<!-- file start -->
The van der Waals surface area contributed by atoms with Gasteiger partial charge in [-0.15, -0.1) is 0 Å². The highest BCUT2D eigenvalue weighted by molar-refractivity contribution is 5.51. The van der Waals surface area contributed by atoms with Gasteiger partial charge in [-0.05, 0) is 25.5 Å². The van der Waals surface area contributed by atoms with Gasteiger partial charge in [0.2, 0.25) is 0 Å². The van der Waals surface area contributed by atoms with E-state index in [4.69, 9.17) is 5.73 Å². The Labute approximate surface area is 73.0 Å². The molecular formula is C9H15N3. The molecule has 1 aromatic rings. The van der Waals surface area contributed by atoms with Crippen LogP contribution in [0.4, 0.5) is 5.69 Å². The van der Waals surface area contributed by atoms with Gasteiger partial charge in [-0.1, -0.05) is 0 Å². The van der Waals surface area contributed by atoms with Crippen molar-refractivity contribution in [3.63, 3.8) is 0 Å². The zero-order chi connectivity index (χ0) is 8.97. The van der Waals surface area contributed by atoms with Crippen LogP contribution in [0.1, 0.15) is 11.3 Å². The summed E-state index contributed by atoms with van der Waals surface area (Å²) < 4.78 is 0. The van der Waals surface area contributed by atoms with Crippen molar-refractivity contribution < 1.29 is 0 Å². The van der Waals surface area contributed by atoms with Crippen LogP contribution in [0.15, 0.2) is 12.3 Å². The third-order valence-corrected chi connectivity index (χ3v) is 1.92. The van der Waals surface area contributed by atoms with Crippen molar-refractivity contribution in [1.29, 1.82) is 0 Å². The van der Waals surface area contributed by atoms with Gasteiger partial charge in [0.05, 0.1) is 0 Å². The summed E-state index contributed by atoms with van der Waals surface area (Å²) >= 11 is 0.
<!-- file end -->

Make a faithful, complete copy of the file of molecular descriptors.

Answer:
The van der Waals surface area contributed by atoms with Gasteiger partial charge in [-0.15, -0.1) is 0 Å². The highest BCUT2D eigenvalue weighted by molar-refractivity contribution is 5.51. The van der Waals surface area contributed by atoms with Gasteiger partial charge in [-0.05, 0) is 25.5 Å². The van der Waals surface area contributed by atoms with Gasteiger partial charge in [0.2, 0.25) is 0 Å². The van der Waals surface area contributed by atoms with E-state index in [4.69, 9.17) is 5.73 Å². The Labute approximate surface area is 73.0 Å². The molecular formula is C9H15N3. The molecule has 1 aromatic rings. The van der Waals surface area contributed by atoms with Crippen LogP contribution in [0.4, 0.5) is 5.69 Å². The van der Waals surface area contributed by atoms with Gasteiger partial charge in [-0.1, -0.05) is 0 Å². The van der Waals surface area contributed by atoms with Crippen molar-refractivity contribution in [3.63, 3.8) is 0 Å². The zero-order chi connectivity index (χ0) is 8.97. The van der Waals surface area contributed by atoms with Crippen LogP contribution in [0.1, 0.15) is 11.3 Å². The summed E-state index contributed by atoms with van der Waals surface area (Å²) < 4.78 is 0. The van der Waals surface area contributed by atoms with Crippen molar-refractivity contribution < 1.29 is 0 Å². The van der Waals surface area contributed by atoms with Crippen LogP contribution in [0.15, 0.2) is 12.3 Å². The third-order valence-corrected chi connectivity index (χ3v) is 1.92. The van der Waals surface area contributed by atoms with Crippen molar-refractivity contribution in [1.29, 1.82) is 0 Å². The van der Waals surface area contributed by atoms with Gasteiger partial charge in [0.05, 0.1) is 0 Å². The summed E-state index contributed by atoms with van der Waals surface area (Å²) >= 11 is 0.